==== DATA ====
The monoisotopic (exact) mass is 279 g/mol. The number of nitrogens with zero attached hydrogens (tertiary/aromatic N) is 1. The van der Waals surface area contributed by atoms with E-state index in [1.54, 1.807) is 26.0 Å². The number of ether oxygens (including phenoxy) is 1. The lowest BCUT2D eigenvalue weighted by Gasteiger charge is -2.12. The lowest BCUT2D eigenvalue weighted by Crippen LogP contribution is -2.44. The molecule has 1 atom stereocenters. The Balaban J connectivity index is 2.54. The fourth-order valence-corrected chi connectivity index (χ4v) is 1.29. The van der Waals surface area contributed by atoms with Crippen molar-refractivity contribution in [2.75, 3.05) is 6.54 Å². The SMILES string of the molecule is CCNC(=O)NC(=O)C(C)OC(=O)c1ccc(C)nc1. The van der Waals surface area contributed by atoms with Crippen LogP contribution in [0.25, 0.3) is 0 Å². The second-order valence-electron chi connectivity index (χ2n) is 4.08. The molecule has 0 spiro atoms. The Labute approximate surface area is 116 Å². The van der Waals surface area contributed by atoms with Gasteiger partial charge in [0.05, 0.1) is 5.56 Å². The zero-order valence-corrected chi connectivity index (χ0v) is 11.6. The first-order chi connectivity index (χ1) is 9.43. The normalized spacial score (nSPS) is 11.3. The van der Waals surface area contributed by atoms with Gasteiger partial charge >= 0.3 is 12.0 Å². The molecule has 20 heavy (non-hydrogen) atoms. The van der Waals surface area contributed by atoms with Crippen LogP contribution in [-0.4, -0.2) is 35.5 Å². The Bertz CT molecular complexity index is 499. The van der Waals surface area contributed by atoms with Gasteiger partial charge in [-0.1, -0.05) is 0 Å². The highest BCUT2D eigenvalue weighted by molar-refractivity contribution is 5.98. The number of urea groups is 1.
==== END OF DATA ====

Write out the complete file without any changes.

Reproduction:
The monoisotopic (exact) mass is 279 g/mol. The number of nitrogens with zero attached hydrogens (tertiary/aromatic N) is 1. The van der Waals surface area contributed by atoms with E-state index in [1.54, 1.807) is 26.0 Å². The number of ether oxygens (including phenoxy) is 1. The lowest BCUT2D eigenvalue weighted by Gasteiger charge is -2.12. The lowest BCUT2D eigenvalue weighted by Crippen LogP contribution is -2.44. The molecule has 1 atom stereocenters. The Balaban J connectivity index is 2.54. The fourth-order valence-corrected chi connectivity index (χ4v) is 1.29. The van der Waals surface area contributed by atoms with Crippen molar-refractivity contribution in [2.75, 3.05) is 6.54 Å². The SMILES string of the molecule is CCNC(=O)NC(=O)C(C)OC(=O)c1ccc(C)nc1. The van der Waals surface area contributed by atoms with Crippen LogP contribution in [0.25, 0.3) is 0 Å². The second-order valence-electron chi connectivity index (χ2n) is 4.08. The molecule has 0 spiro atoms. The Labute approximate surface area is 116 Å². The van der Waals surface area contributed by atoms with Gasteiger partial charge in [0.05, 0.1) is 5.56 Å². The zero-order valence-corrected chi connectivity index (χ0v) is 11.6. The first-order chi connectivity index (χ1) is 9.43. The normalized spacial score (nSPS) is 11.3. The van der Waals surface area contributed by atoms with Gasteiger partial charge >= 0.3 is 12.0 Å². The molecule has 20 heavy (non-hydrogen) atoms. The van der Waals surface area contributed by atoms with Crippen LogP contribution in [-0.4, -0.2) is 35.5 Å². The Bertz CT molecular complexity index is 499. The van der Waals surface area contributed by atoms with Gasteiger partial charge in [-0.1, -0.05) is 0 Å². The highest BCUT2D eigenvalue weighted by molar-refractivity contribution is 5.98. The number of urea groups is 1.